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Elevated CO2 Influences C3/C4 Plant Growth Interactions
Derner, J.D., Johnson, H.B., Kimball, B.A., Pinter Jr., P.J., Polley, H.W., Tischler, C.R., Bouttons, T.W., LaMorte, R.L., Wall, G.W., Adam, N.R., Leavitt, S.W., Ottman, M.J., Matthias, A.D. and Brooks, T.J. 2003.  Above- and below-ground responses of C3-C4 species mixtures to elevated CO2 and soil water availability.  Global Change Biology 9: 452-460.

What was done
The authors studied the effects of atmospheric CO2 enrichment to 200 ppm above ambient in a FACE experiment conducted in the field at Maricopa, Arizona, USA, in which they evaluated the growth of C3 cotton (Gossypium hirsutum L.) and C4 sorghum (Sorghum bicolor (L.) Moench) in monocultures and low and high density mixtures under both optimum and less than optimum soil water conditions.

What was learned
Surprisingly, there were no significant CO2 by soil water interactions in this experiment.  Hence, the authors reported the plant growth responses to atmospheric CO2 enrichment as averages of the wet and dry treatment results.

When grown in monoculture for two months, the aboveground biomass of cotton was 85% greater in the CO2-enriched treatment than in the ambient-air treatment, while the aboveground biomass of sorghum was 2% lower in the CO2-enriched air than in the ambient air.  In the low density plant mixture, these responses were exacerbated: the aboveground biomass of sorghum was reduced by 14% in the CO2-enriched air, while that of cotton was increased by 154%.  In the high density mixture, this trend continued: sorghum biomass was reduced by 16% in the CO2-enriched air, while that of cotton was increased by a whopping 276%.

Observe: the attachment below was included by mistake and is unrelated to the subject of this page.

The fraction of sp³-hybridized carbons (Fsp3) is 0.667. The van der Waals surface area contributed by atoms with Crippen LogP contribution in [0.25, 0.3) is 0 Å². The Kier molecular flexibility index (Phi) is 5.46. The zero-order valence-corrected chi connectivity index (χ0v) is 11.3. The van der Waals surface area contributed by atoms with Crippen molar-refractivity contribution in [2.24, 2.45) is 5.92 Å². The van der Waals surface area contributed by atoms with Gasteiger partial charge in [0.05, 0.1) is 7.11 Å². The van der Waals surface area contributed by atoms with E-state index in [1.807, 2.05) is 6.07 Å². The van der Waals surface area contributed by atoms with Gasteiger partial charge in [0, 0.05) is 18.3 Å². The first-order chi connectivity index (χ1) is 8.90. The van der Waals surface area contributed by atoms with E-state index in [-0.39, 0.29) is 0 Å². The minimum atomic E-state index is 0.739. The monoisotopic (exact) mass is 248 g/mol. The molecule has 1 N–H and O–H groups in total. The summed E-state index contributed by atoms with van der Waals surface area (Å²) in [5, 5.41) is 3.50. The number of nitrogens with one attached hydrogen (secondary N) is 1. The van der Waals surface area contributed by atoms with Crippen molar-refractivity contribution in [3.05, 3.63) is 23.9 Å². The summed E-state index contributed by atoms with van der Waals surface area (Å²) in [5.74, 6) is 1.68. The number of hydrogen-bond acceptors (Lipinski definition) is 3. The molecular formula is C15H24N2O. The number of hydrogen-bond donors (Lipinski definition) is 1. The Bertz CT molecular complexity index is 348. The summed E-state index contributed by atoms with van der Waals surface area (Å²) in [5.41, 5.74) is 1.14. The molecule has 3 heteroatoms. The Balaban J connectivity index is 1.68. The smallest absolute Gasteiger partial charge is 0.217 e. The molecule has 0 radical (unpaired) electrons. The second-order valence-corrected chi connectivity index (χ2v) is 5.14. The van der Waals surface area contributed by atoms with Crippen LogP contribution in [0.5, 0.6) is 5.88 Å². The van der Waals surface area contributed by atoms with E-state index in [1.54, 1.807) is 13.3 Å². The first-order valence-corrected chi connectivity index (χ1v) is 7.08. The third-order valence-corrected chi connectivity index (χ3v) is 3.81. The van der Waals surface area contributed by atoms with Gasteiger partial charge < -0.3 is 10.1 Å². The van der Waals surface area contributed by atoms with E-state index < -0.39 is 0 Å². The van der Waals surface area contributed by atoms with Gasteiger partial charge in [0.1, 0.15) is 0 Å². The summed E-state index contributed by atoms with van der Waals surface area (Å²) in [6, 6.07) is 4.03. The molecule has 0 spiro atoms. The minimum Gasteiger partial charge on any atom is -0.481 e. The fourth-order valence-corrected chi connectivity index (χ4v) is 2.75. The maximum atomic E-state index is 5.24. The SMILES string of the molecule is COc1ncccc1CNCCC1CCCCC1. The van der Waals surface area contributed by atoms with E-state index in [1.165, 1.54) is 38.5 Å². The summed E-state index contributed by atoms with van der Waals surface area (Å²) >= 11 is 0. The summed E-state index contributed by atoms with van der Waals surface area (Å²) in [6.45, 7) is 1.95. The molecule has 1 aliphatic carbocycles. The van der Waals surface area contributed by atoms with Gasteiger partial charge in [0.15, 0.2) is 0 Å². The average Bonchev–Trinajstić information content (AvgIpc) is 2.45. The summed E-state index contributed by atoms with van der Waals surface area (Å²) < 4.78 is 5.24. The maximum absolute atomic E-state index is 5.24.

What it means
When grown in monoculture, in this particular experiment, C3 cotton was significantly stimulated by atmospheric CO2 enrichment, while C4 sorghum experienced but the tiniest of (non-significant) growth reductions.  When grown in competition with each other, these positive and negative tendencies were both amplified, and increasingly so as the crowding of the plants increased.  Do various pairs of plants that occur together in nature respond similarly?

Obviously, one cannot answer this question on the basis of what was learned in this specific experiment.  In fact, one cannot be very confident about its implications for cotton and sorghum themselves, because of certain of the study's peculiar findings.  For one thing, soil water status did not impact the growth response of either species to atmospheric CO2 enrichment, in contradiction of what has been observed in many other experiments (Idso and Idso, 1994).  Also, the negative response of sorghum to elevated CO2 clashes with the results of several other studies of C4 plants, where double-digit percentage increases in growth have been the rule (Poorter, 1993; Wand et al., 1999).  Hence, we concur wholeheartedly with the authors when they say "there remains a critical need to address the role that a CO2-mediated increase in C3 growth may have under field conditions in natural ecosystems to more fully understand CO2 effects on vegetation change."

Idso, K.E. and Idso, S.B.  1994.  Plant responses to atmospheric CO2 enrichment in the face of environmental constraints: a review of the past 10 years' research.  Agricultural and Forest Meteorology 69: 153-203.

Poorter, H.  1993.  Interspecific variation in the growth response of plants to an elevated ambient CO2 concentration.  Vegetatio 104/105: 77-97.

Wand, S.J.E., Midgley, G.F., Jones, M.H. and Curtis, P.S.  1999.  Responses of wild C4 and C3 grass (Poaceae) species to elevated atmospheric CO2 concentration: a meta-analytic test of current theories and perceptions.  Global Change Biology 5: 723-741.

Reviewed 18 June 2003